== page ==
All you wanted to know about Capital Gain Tax Bonds

capital gain tax

 

 

 

 

By Accommodation Times News Service

By FCA,  Rajkumar Adukia

Introduction

A person makes a gain when he buys any type of property for a lower price and then sells it at a higher price. The gain on such sale of property or capital asset is called capital gain.

Hence profits or gains arising from the transfer of a capital asset made in a previous year is taxable as capital gains under the head “Capital Gains” under the Income Tax Act, 1961. The important ingredients for capital gains are, therefore, existence of a capital asset, transfer of such capital asset and profits or gains that arise from such transfer.

Capital asset means property of any kind except stock-in-trade, etc. held for the purpose of business or profession; personal effects like wearing apparel etc.; agricultural land and certain bonds notified by the Central Government.

The incidence of tax on Capital Gains depends upon the length for which the capital asset transferred was held before the transfer. Ordinarily a capital asset held for 36 months or less is called a ‘short-term capital asset’ and the capital asset held for more than 36 months is called ‘long-term capital asset’.

If an investor sells a property (for example – house) after three years (36 months), then the profit earned will attract long term capital gains tax at a rate of 20% (after indexation). The assessee can choose to get exemption from this long term capital gain tax in 2 ways: i.e. either by investing the amount in buying or constructing a new house property within three years of selling the house and/or investing in Capital Gain Bonds.

Investment in Capital Gain Bonds

The investor can park the profit earned by selling the property, in Capital Gain Bonds that are issued by specified institutions. For the purpose of claiming tax benefits, investments should be made within a period of six months from the date when the capital asset was sold. Similarly, investors are required to stay invested in the bonds for a period of 36 months from the date of investment. Redemption before completion of the 36 month period will negate the tax benefits.

A bond is adebt security, in which the authorized issuer owes the holders a debt and, depending on the terms of the bond, is obliged to pay interest to use and/or to repay the principal at a later date, termed maturity. A bond is a formal contract to repay borrowed money with interest at fixed intervals (example – half yearly, annual, or sometimes monthly).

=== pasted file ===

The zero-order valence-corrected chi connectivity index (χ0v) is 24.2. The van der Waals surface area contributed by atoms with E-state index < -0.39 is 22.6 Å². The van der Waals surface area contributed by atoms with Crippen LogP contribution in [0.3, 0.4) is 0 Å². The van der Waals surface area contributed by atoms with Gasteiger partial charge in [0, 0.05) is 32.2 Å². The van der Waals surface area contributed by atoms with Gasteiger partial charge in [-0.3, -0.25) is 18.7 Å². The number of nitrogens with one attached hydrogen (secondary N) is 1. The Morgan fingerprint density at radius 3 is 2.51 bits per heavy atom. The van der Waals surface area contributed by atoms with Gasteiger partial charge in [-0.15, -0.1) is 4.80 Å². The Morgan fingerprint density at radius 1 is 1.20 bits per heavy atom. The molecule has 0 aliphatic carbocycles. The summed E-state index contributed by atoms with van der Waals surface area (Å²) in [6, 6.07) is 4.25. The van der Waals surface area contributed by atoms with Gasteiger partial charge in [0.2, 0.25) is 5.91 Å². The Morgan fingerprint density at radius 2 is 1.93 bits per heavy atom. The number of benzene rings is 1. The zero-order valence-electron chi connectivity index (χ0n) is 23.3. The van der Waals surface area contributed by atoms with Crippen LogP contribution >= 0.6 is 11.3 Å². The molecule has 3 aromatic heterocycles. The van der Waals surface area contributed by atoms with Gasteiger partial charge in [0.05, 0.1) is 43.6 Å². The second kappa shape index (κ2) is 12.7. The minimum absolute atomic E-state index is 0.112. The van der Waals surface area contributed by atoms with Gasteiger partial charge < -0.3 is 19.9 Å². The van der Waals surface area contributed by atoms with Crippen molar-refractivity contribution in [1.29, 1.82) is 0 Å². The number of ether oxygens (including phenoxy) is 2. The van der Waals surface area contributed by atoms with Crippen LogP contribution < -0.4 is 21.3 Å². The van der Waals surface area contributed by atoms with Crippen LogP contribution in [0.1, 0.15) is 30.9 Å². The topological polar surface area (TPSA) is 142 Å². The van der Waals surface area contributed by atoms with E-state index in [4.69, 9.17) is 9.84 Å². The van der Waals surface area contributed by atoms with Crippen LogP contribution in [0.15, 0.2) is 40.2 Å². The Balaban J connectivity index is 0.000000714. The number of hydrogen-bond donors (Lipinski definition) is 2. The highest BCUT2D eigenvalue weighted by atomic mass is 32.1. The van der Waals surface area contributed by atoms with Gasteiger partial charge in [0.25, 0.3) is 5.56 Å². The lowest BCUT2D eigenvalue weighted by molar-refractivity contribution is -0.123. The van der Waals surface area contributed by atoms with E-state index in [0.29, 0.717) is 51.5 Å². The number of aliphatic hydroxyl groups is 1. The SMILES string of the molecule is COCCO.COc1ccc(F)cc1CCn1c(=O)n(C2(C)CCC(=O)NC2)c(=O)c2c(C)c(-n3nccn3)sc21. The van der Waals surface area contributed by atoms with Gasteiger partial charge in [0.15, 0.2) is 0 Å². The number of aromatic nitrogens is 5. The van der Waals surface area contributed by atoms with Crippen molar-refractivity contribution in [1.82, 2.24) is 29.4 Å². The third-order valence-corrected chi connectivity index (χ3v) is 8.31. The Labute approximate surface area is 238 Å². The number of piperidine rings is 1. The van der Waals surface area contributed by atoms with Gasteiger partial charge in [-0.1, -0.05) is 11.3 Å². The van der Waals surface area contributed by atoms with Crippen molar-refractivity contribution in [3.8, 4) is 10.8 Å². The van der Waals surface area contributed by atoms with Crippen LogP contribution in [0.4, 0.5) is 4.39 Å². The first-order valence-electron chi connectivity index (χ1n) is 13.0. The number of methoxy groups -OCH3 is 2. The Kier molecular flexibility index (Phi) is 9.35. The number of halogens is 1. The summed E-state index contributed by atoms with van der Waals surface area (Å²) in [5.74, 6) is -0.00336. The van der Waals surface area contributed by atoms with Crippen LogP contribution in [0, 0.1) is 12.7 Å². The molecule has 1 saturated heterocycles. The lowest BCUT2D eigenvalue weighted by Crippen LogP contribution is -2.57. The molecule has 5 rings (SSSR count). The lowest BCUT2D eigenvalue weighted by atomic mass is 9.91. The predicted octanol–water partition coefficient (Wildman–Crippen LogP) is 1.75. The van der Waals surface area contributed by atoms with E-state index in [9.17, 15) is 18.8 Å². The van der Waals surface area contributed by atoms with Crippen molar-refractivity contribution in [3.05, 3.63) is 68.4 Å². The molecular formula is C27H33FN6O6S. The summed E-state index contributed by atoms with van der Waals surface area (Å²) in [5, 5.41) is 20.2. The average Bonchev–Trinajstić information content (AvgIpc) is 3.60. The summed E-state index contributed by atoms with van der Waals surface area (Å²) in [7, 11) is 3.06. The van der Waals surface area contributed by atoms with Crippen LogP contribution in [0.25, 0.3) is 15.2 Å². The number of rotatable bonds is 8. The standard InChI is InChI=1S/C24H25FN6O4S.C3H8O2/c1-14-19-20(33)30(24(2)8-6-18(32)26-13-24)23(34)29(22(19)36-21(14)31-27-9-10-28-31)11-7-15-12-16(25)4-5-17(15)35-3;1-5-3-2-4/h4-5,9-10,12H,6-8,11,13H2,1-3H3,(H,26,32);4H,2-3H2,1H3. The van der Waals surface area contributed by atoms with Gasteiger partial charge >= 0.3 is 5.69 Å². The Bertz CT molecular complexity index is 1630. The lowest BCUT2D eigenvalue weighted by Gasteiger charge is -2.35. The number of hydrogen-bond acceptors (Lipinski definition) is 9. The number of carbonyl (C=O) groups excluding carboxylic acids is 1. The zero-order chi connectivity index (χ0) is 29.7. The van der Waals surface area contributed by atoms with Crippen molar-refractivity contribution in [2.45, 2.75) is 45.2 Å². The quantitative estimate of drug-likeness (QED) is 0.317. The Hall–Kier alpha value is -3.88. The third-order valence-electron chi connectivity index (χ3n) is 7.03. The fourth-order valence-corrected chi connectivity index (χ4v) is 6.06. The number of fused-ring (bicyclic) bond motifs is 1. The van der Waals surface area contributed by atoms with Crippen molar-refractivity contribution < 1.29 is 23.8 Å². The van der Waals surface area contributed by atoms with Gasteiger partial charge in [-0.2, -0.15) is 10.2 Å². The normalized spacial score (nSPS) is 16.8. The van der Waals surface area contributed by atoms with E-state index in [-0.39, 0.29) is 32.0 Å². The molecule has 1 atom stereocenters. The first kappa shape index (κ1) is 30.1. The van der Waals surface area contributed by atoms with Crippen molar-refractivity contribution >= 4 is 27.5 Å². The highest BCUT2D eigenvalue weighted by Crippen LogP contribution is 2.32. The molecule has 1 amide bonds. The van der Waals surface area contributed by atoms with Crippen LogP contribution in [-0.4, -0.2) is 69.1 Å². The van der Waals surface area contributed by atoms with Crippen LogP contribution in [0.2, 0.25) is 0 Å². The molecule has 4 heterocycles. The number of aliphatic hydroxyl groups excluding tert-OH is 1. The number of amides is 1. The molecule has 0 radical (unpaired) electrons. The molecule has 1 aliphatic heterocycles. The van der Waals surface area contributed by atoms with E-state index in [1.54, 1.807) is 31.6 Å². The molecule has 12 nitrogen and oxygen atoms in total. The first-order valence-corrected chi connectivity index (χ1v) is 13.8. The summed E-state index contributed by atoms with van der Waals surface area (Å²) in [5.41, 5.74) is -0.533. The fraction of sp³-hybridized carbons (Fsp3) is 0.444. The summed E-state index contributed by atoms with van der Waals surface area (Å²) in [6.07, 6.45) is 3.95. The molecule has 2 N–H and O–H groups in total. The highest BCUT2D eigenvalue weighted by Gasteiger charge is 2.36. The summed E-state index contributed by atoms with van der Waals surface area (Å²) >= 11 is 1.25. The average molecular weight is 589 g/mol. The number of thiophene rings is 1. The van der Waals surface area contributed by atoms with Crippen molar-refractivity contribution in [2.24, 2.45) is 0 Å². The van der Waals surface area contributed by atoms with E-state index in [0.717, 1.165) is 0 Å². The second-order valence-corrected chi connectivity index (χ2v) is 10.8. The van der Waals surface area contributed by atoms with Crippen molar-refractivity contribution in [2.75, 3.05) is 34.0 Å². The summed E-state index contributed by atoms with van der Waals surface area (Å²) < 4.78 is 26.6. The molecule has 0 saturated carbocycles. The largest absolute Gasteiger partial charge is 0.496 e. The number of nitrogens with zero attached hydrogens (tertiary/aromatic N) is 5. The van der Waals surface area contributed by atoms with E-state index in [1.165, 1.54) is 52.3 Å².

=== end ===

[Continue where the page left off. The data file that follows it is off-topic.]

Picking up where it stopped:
Section 54EC of Income Tax Act, 1961

Section 54ECofIncome-Tax Act, 1961deals withCapital gain not to be charged on investment in certain bonds.

Section 54EC – Capital gain not to be charged on investment in certain bonds –

(1) Where the capital gain arises from the transfer of a long-term capital asset (the capital asset so transferred being hereafter in this section referred to as the original asset) and the assessee has, at any time within a period of six months after the date of such transfer, invested the whole or any part of capital gains in the long-term specified asset, the capital gain shall be dealt with in accordance with the following provisions of this section, that is to say,—

(a) if the cost of the long-term specified asset is not less than the capital gain arising from the transfer of the original asset, the whole of such capital gain shall not be charged under section 45;

(b) if the cost of the long-term specified asset is less than the capital gain arising from the transfer of the original asset, so much of the capital gain as bears to the whole of the capital gain the same proportion as the cost of acquisition of the long-term specified asset bears to the whole of the capital gain, shall not be charged under section 45 :

[Provided that the investment made on or after the 1st day of April, 2007 in the long-term specified asset by an assessee during any financial year does not exceed fifty lakh rupees.]

(2) Where the long-term specified asset is transferred or converted (otherwise than by transfer) into money at any time within a period of three years from the date of its acquisition, the amount of capital gains arising from the transfer of the original asset not charged under section 45 on the basis of the cost of such long-term specified asset as provided in clause (a) or, as the case may be, clause (b) of sub-section (1) shall be deemed to be the income chargeable under the head “Capital gains” relating to long-term capital asset of the previous year in which the long-term specified asset is transferred or converted (otherwise than by transfer) into money.